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ARS Home » Plains Area » Fargo, North Dakota » Edward T. Schafer Agricultural Research Center » Sunflower and Plant Biology Research » Research » Publications at this Location » Publication #194038


item Hu, Jinguo
item Mou, Beiquan
item Vick, Brady

Submitted to: Meeting Abstract
Publication Type: Abstract Only
Publication Acceptance Date: 4/20/2006
Publication Date: 4/25/2006
Citation: Hu, J., Mou, B., Vick, B.A. 2006. Assessing genetic diversity of spinach germplasm using TRAP markers [abstract]. American Society for Horticultural Science 2006 Annual Conference, July 27-30, 2006, New Orleans, LA. Available:

Interpretive Summary:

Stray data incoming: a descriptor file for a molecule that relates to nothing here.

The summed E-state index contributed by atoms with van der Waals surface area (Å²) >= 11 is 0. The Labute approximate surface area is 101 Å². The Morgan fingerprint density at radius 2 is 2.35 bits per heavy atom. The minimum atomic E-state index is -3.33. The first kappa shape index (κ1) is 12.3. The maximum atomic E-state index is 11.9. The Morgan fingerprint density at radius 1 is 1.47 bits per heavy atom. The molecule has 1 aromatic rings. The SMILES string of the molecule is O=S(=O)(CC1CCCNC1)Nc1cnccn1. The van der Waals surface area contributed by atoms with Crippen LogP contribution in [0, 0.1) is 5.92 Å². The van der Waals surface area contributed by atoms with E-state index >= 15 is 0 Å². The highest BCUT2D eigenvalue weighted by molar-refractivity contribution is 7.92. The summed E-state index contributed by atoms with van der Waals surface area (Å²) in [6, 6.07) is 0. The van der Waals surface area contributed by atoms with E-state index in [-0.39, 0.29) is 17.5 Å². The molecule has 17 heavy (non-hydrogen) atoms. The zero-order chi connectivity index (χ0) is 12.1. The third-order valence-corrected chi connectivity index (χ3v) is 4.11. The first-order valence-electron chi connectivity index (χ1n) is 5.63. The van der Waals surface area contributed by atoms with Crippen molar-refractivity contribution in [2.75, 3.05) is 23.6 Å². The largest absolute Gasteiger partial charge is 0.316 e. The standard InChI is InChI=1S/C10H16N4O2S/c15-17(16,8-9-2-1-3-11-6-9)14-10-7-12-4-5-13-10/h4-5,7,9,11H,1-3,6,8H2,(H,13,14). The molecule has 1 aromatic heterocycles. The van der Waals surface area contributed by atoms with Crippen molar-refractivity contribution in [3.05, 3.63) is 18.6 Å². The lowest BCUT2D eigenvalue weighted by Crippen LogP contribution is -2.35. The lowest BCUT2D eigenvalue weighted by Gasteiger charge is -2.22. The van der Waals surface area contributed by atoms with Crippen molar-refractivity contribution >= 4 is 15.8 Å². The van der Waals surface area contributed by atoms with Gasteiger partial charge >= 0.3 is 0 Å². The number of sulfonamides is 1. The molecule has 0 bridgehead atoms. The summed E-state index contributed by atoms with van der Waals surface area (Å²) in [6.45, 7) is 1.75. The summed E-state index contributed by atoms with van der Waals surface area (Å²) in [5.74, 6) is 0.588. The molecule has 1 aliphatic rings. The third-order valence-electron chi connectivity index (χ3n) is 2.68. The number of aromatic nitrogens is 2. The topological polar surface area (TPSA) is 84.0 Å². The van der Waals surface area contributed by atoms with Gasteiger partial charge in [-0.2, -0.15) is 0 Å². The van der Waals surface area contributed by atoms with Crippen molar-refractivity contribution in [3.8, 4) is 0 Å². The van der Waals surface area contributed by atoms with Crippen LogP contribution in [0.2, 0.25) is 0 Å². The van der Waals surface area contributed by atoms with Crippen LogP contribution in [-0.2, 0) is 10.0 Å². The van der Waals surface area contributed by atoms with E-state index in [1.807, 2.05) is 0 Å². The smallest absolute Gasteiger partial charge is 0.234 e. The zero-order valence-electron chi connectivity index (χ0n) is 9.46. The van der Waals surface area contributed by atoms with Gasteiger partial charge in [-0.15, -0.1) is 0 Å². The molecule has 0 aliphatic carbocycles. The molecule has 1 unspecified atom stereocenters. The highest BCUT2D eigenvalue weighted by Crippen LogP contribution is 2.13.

Technical Abstract: Target region amplified polymorphism (TRAP) markers were used to evaluate genetic variability among 48 accessions of spinach (Spinacia oleracea L.), an economically important leafy vegetable crop in many countries. Thirty-eight accessions collected and preserved by the USDA National Plant Germplasm System (NPGS) and ten commercial hybrids were used in the current study. For assessing genetic diversity within accessions, DNA samples were prepared from nine to 12 individual seedlings from six germplasm accessions and two hybrids. Relatively high level of polymorphism was found within accessions based on 61 polymorphic TRAP markers generated with two fixed primers derived from the Arabidopsis telomere repeat sequence and two arbitrary primers. For evaluating inter-accession variability, DNA was extracted from a bulk of six to ten seedlings of each accession. Of the 1092 fragments amplified by 14 primer combinations, 96 (8.8%) were polymorphic and discriminated the 48 accessions from each other. The average pair-wise genetic similarity coefficient (Dice, Nei) was 57.5% with a range from 23.2 to 85.3%. A dendrogram was constructed based on the similarity matrix. It was found that the genetic relationships were not highly correlated with the geographic locations in which the germplasms were collected. However, seven commercial hybrids were grouped in three separate clusters suggesting that the phenotype-based breeding activities have effect on the genetic variability. This study demonstrated that TRAP markers are effective for fingerprinting and evaluating genetic variability of spinach germplasm.